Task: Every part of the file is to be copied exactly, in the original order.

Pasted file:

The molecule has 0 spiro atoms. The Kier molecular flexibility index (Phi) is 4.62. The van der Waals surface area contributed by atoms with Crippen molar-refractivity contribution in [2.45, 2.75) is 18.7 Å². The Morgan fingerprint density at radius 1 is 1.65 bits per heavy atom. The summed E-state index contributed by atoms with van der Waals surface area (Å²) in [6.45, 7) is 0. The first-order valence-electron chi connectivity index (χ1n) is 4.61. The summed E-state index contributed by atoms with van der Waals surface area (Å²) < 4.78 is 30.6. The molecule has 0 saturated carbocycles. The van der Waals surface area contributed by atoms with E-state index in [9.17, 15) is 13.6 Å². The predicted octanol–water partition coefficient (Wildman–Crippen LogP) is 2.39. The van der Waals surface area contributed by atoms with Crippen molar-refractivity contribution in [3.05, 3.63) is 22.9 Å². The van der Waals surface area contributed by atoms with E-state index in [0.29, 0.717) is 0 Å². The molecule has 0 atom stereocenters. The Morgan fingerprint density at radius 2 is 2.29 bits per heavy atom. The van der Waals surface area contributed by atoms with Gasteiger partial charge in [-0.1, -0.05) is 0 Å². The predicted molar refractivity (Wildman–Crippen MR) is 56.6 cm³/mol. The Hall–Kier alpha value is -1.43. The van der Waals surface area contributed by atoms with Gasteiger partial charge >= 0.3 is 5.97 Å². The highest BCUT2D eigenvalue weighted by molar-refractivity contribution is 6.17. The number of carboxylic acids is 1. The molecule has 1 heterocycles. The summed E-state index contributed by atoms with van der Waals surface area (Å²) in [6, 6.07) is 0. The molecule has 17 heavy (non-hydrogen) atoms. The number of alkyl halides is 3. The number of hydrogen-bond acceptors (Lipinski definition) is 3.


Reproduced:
The molecule has 0 spiro atoms. The Kier molecular flexibility index (Phi) is 4.62. The van der Waals surface area contributed by atoms with Crippen molar-refractivity contribution in [2.45, 2.75) is 18.7 Å². The Morgan fingerprint density at radius 1 is 1.65 bits per heavy atom. The summed E-state index contributed by atoms with van der Waals surface area (Å²) in [6.45, 7) is 0. The first-order valence-electron chi connectivity index (χ1n) is 4.61. The summed E-state index contributed by atoms with van der Waals surface area (Å²) < 4.78 is 30.6. The molecule has 0 saturated carbocycles. The van der Waals surface area contributed by atoms with E-state index in [9.17, 15) is 13.6 Å². The predicted octanol–water partition coefficient (Wildman–Crippen LogP) is 2.39. The van der Waals surface area contributed by atoms with Crippen molar-refractivity contribution in [3.05, 3.63) is 22.9 Å². The van der Waals surface area contributed by atoms with E-state index in [0.29, 0.717) is 0 Å². The molecule has 0 atom stereocenters. The Morgan fingerprint density at radius 2 is 2.29 bits per heavy atom. The van der Waals surface area contributed by atoms with Gasteiger partial charge in [-0.1, -0.05) is 0 Å². The predicted molar refractivity (Wildman–Crippen MR) is 56.6 cm³/mol. The Hall–Kier alpha value is -1.43. The van der Waals surface area contributed by atoms with Gasteiger partial charge >= 0.3 is 5.97 Å². The highest BCUT2D eigenvalue weighted by molar-refractivity contribution is 6.17. The number of carboxylic acids is 1. The molecule has 1 heterocycles. The summed E-state index contributed by atoms with van der Waals surface area (Å²) in [6, 6.07) is 0. The molecule has 17 heavy (non-hydrogen) atoms. The number of alkyl halides is 3. The number of hydrogen-bond acceptors (Lipinski definition) is 3.